There are many cultural dimensions like this. Some are easy to grasp, like the difference between people who believe it is good to show emotion and those who think it is better to conceal them, maintaining what the British call a "stiff upper lip". Some are harder to grasp for beginners because our experience is usually strongly anchored in one pole of the dimension. In Fons Trompenaar's model of culture there is a dimension rconcerning our relationship with the world around us. Some cultures believe that people control their destiny while others are more inclined to think that things will just happen. Initially I thought I was totally on the "in control" side until I read about scientists studying how to stop hurricanes. Then I realized that there is a point where even I just accept fate -- it had never occurred to me to try to stop them. Many Americans -- the furthest towards the "in control" pole -- evidently are more confident than me. This subtle difference actually goes a long way to explaining some of the most misunderstood aspects of American culture.

But even if you study the cultural models, you are still a long way from understanding how deep the influence of culture can go, probably because scientists are still digging in the deeper parts of this mine, exploring new veins and discovering new surprises every year.  One of the reasons for this delayed discovery is that most psychology research is conducted on a very uniform population. The other is the egocentric habit we have of not testing things that we incorrectly assume are the same everywhere.

One of these faulty assumptions is that visual illusions are the same for everyone. Take the classical Müller-Lyer illusion where two lines are compared, each having arrowheads at the ends of the lines, but in one case pointing inward and in another case pointing outward. Common sense will tell you that everyone perceives the inward-ended line as longer. Well common sense is wrong. This is the way US undergraduates see it, but people in many cultures see it differently and the San people of the Kalahari desert barely see the effect at all. (How Weird are you?, New Scientist, 13 November 2010, page 142).

Over the last two or three years scientists have reported many other cases like this, the latest being the way people perceive the flow of time.If you are like me you probably imagine time past as being behind you and time future in front of you. The Aymara people of The Andes see it the other way around: with the unknown future behind their back and the known past in front of them. The Yupno people of Papua New Guinea would disagree with both. Recent research shows that they see time flowing uphill, so that the past is below them and the future is above them. (Time flows uphill for the YupnoNew Scientist, 12 June 2012, page 14).

No matter how much you learn about culture there will always be more differences and more misunderstandings that are simply not on our radar today. It is only in the last few years that science has begun to explore in depth unsuspected differences that for years have been hidden because of the observation bias in most research. But now we are starting to explore this unknown territory. We probably won't find any dragons, but I am sure we will find things that are much more interesting.

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Related Posts About Intercultural Topics

Doing Business in Italy: Three Key Concepts You Need to Know
Cultural Stereotypes in Cartoons: Do Germans Really Wear Monocles
Doing Business in Sweden Three Things You Need to Know
How Building Team Culture Makes Global Teams More Effective
Culture and Technology. How Cultural Factors Impact Engineering Decisions
Why the Office Weasel Can Play a Useful Role in Hierarchical Organizations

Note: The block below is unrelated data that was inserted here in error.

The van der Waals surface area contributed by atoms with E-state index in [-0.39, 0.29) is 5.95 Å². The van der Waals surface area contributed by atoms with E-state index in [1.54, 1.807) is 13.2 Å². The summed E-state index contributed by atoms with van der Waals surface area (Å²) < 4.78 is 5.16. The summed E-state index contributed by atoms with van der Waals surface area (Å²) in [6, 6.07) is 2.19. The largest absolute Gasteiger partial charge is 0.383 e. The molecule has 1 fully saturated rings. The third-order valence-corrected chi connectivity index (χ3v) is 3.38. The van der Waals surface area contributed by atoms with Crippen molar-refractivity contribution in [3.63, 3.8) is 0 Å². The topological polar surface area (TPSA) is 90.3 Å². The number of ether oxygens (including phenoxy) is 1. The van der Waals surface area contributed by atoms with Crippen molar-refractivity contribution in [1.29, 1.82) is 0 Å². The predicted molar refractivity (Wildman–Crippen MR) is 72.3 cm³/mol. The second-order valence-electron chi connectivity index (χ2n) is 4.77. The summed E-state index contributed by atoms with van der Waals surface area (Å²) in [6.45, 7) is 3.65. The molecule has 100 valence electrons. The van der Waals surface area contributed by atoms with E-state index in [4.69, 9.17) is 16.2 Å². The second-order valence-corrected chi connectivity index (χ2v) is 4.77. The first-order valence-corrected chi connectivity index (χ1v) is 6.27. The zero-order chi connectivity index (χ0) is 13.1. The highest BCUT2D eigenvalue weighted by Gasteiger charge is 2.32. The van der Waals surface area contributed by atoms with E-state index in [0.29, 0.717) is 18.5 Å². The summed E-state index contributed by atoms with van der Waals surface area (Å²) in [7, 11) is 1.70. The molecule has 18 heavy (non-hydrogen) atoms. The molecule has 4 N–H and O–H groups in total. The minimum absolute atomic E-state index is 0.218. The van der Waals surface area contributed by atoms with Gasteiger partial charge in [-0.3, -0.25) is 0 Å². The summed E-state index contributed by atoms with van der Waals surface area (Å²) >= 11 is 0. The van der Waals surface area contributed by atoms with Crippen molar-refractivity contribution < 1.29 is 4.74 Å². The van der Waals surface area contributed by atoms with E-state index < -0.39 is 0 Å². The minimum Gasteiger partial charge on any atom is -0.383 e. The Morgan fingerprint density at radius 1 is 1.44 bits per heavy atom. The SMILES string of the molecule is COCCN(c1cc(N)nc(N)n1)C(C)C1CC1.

Managing Across Cultures Three Non-obvious Issues to Watch For
Three Non-Obvious Ways Culture Affects Email 
Three Non-Obvious Issues in Multicultural Meetings  
Culture, Innovation and the Curious Case of Pandora Radio.  

Saturday, June 23, 2012

The Creation of Levi's and Why Writers and Speakers Should Always Check Facts

Back in the pre-Internet days fact checking was not something you did lightly. Except for some basic facts you could find in an encyclopedia, most questions required a trip to the library and hours of work leafing through musty books or scrolling through reels of microfilm. Not surprisingly when people were on deadline to write an article or prepare a speech they often skipped this step, so many stories were copied from one work to another without verification. People sometimes blame mindless copying on the world-wide web, but in reality it happened long before the web was invented.

Today I was reminded of this when I went to check the story about the invention of Levi's jeans. You have probably heard the popular story that Levi Strauss was selling dry goods to miners in the California gold rush of the mid 1800s when he noticed they were wearing out their clothes in the rough mining work. He took some brown canvas, made it into jeans and added rivets to strengthen the joints. Miners loved them, Strauss sold millions and is still selling them today.

This legend is not actually true and the Levi Strauss company admits this openly on their company website. In the heritage section there is a long and detailed article on the history of denim that tells the true story. What I also liked is that they acknowledge the well-known legend, explaining that this inaccurate version might be partly due to the loss of company records and other documents in the fire that followed the great San Francisco earthquake of 1906.

Almost every time when I factcheck widely accepted stories I find that often they are not entirely true and sometimes they are entirely not true, convincing me that you need to factcheck everything.

Take the popular legend that Henry Ford once said "If I had asked people what they wanted they would have said a faster horse". This never sounded like the way Ford spoke and was effectively debunked by Patrick Vlaskovitz in the Harvard Business Review blogs with a post titled "Henry Ford, Innovation and that "Faster Horse" Quote, of 29 August 2011. If you don't have time to read the whole article here is the executive summary: Ford never said this and there is no record of anyone saying he said it before 2002.